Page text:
The good news is that the ownership team and the rest of the hard-working, loyal, and driven staff over here at your hometown Cavaliers have not betrayed you nor NEVER will betray you.

There is so much more to tell you about the events of the recent past and our more than exciting future. Over the next several days and weeks, we will be communicating much of that to you.

You simply don't deserve this kind of cowardly betrayal.

You have given so much and deserve so much more.

In the meantime, I want to make one statement to you tonight:


You can take it to the bank.

If you thought we were motivated before tonight to bring the hardware to Cleveland, I can tell you that this shameful display of selfishness and betrayal by one of our very own has shifted our "motivation" to previously unknown and previously never experienced levels.

Wow, he took another job. Get the fuck over it dude.

But, here's my question, Mr. Guarantee: "or what?" What the fuck are you ACTUALLY willing to put up to the fans of your team? Seriously? What will you give them should you fail (however, cough, unlikely that might be)?

Will you give them their money back? If so, what money and how?

Will you give them the team? (By the way, I think it's a fucking injustice that municipalities are precluded from team ownership [except the Packers who are grandfathered in]--it seems to me that when cities bend over backwards to provide stadiums, maybe they should at least own 8% of the team, so when they leave the state, the city gets a little back. You might be surprised that I care since it's sports, but I've watched teams rip off many of my former cities of residence before and I don't care for it.)

I don't care how you plan to make it happen, or if you just plan to kill LeBron before he has a chance to make you owe, but I do want to know what EXACTLY you are putting up.

Or is it just weak-ass posturing from a dude who's really just hurting right now because, sniff, he was spurned for another?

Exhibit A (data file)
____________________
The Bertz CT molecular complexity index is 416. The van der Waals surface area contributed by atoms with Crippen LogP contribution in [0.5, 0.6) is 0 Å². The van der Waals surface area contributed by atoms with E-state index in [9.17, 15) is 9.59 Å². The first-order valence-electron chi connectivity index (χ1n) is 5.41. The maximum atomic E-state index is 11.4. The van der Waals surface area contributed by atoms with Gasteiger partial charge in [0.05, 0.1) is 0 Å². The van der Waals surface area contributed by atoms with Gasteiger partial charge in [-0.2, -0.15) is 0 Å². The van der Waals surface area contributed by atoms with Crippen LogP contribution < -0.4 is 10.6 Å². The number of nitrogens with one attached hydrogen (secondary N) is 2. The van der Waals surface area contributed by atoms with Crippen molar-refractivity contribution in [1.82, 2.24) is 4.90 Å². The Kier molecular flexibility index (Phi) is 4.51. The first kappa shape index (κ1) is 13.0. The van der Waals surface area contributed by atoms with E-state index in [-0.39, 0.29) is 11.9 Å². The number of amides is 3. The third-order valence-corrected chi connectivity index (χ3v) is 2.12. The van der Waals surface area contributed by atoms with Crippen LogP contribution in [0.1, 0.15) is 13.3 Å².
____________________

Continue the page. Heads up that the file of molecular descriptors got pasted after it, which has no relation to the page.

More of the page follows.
I can respect a journalist who knows when to say "fuck"

If you don't know Matt Taibbi, he writes about politics and the economy for Rolling Stone. His articles on the financial meltdown and subsequent bailout (here and here) explained more for me than pretty much every other written or cable/broadcast source combined. And his article about John McCain is priceless (here).

His blog at Rolling Stone (here) is worth a regular visit. Today he has a post that contains a quick post-script related to the Michael Hastings/General McChrystal story that prompted my "fucking stenographers" post (here).

In an unrelated matter, I've gotten some letters from people asking me what I think about online reporters from the Washington Post and ABC using unnamed sources to make allegations against Rolling Stone that reporter Michael Hastings violated an off-the-record arrangement in the McChrystal story.

What I think: it's slimy. And political. In a situation like this, when someone from the military calls and says, "That reporter screwed us, lied to us," then insists that he doesn't want to put his name next to that allegation or offer any proof backing it up, that's the time when most reporters would hang up the phone. The only time you keep listening is if you want the Pentagon owing you a favor later on.

The basic rule of anonymous sources is that you don't let them make personal attacks unless you can independently verify the information. The fact that the Pentagon won't go on the record about this suggests to me that they know the truth — which is that nobody expressly told Hastings that any of those utterances were off the record. This stuff isn't brain surgery. If you don't tell a reporter that what you're saying is off the record, it's on the record.

This is all academic, anyway. The fact that all of these news organizations are trying to make a story out of Rolling Stone's journalistic ethics — it would be rotten even if it didn't involve anonymous sources. This is damage-control p.r. 101, reflexively attacking the reporter's ethics or accuracy when he publishes embarrassing information, and the fact that the Post and ABC are cooperating with the government in this effort is pretty shameful stuff. There was a time when no self-respecting journalist would go near something like this, but the definition of a self-respecting journalist has clearly evolved over the years.

"Sexx Laws"

It's also Beck's birthday, and the dude has managed some really fantastic music in the last 15+ years. But Mick Jagger would like his moves back...

Happy Birthday Anjelica Houston

A quick post for today's birthday (1 Oscar win, 2 more nominations; 6 Emmy nominations). I'm going for less obvious examples of her brilliance--here are 2.

Paul Rudnick's screenplay for Addams Family Values is funny as shit. But Houston gives it something special.

She is sexy as hell in the wonderful Manhattan Murder Mystery.

Prizzi's Honor, Enemies: A Love Story, Crimes & Misdemeanors, etc. The Grifters, shit, she's a great actress.

Happy birthday dude! Rock on!

You're welcome H. Jon Benjamin

I'm pretty sure it was my "for your consideration" push for you (here) that got you an Emmy nomination for Outstanding Voice-Over Performance for Archer. I'll be expecting my gift basket, tomorrow is fine.